Thai Eggplant Sandwich

Thai Eggplant Sandwich

`Street food was invented in Asia, I'm certain of it,' writes Sheila Lukins in her ``All Around the World Cookbook.'' She continues: `It's virtually impossible to walk two blocks without coming across a small portable stall with a vendor tending a bubbling pan of hot oil, ladling out deep-fried squid, mysterious tantalizing meats, dumplings, or some other fragrant morsels. Office workers in Bangkok, Hong Kong, Taipei, and Singapore often take their lunch on the run at one of these ubiquitous dispensers of hot and cold concoctions. Hot chestnuts, rice cakes, pancakes, skewered baby cuttlefish, smelly deep-fried bean curd, corn on the cob, sticky rice, fish balls, and dozens of other delectable edibles sizzle and simmer on street corners ready to feed the bustling populace.'

She introduces her Thai Eggplant Sandwich recipe with this explanation: `The sweetness in Thai cooking usually comes from brown sugar, but I couldn't resist using golden raisins instead in the roasted eggplant and basil base of this sandwich. Creamy chevre adds tang and broiled ripe tomatoes, a lightly caramelized flavor.'

1 large eggplant (about 1-1/2 pounds)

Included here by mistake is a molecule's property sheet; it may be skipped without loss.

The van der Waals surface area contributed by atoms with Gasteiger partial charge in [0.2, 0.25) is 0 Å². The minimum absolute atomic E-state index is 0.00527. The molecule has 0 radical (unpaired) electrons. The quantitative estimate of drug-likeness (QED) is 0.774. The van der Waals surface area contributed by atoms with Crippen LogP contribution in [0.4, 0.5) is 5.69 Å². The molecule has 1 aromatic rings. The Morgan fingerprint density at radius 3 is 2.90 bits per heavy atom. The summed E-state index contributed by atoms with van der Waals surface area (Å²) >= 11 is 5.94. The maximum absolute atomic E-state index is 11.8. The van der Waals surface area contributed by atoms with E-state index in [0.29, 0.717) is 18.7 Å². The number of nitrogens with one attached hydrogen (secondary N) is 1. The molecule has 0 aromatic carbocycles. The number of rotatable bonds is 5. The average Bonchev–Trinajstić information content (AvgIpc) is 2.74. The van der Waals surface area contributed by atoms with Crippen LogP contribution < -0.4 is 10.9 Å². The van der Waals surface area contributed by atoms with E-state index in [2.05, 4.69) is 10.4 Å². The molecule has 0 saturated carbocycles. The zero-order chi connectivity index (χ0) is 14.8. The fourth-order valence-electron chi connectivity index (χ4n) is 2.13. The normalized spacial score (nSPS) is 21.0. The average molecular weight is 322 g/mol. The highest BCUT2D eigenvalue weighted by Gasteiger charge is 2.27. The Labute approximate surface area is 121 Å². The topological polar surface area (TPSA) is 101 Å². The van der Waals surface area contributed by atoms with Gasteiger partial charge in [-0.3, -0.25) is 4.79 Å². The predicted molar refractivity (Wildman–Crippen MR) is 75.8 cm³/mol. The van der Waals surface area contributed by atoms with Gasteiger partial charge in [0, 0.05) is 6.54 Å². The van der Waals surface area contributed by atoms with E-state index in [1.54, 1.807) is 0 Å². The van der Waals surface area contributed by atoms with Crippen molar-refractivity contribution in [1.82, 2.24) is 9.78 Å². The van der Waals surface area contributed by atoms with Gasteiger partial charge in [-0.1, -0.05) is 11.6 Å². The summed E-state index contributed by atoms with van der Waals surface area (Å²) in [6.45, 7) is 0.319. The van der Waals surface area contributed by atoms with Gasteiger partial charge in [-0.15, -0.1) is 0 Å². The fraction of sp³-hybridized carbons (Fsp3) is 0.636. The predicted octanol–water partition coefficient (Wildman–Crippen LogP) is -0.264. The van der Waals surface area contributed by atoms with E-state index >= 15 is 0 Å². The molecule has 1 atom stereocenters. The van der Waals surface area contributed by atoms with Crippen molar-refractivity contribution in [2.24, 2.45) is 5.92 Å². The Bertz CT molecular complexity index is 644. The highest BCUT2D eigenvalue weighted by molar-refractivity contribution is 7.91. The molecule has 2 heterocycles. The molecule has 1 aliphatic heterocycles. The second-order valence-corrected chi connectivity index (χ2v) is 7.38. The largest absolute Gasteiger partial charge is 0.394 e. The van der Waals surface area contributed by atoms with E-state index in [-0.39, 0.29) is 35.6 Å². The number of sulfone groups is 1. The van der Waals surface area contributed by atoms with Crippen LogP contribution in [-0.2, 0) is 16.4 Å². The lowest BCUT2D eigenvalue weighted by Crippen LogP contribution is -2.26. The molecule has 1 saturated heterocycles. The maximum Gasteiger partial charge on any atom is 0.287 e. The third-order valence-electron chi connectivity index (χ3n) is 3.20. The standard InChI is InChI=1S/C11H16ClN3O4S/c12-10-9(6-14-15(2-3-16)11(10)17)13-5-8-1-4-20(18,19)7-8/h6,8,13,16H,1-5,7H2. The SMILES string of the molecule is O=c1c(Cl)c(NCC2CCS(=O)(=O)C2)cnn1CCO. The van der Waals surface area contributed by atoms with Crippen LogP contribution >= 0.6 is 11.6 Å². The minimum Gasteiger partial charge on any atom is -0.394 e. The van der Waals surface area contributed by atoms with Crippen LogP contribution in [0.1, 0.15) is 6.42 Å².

1 tablespoon fresh basil, chopped

2 teaspoons lemon zest, finely grated

1 teaspoon extra-virgin olive oil

1/4 cup golden raisins, chopped

Salt and freshly ground pepper to taste

9 tablespoons (about 9 ounces) mild chevre, such as Montrachet

3 tablespoons extra-virgin olive oil

Salt and freshly ground pepper to taste

6 thick slices peasant bread, lightly toasted

18 fresh large basil leaves, plus 2 tablespoons slivered, for garnish

6 large slices ripe tomato

Preheat the oven to 400 degrees F.

For the egglant spread, pierce the eggplant in several places with the tines of a fork. Wrap in aluminum foil and bake for 1 hour. Unwrap the eggplant, let cool slightly, and cut it in half. Scoop the cooked pulp onto a cutting board. Coarsely chop the eggplant and place it in a mixing bowl. Add the basil leaves, lemon zest, oil, and raisins; combine well. Season with salt and pepper. Set aside.

In another bowl, mix the chevre with 2 tablespoons of the oil and season to taste with salt and pepper.

Preheat the broiler.

Assemble the sandwiches: Divide the eggplant spread evenly atop the slices of lightly toasted bread. Cover evenly with the whole basil leaves. Spread the chevre mixture over the basil and top each sandwich with a tomato slice. Brush the tomatoes with the remaining tablespoon of olive oil and sprinkle with salt and pepper.

Place the sandwiches on a baking sheet and broil 3 to 4 inches from the heat source until the tomato just starts to brown, 2 to 3 minutes. Sprinkle the tops with the slivered basil and serve immediately.

Serves 6.

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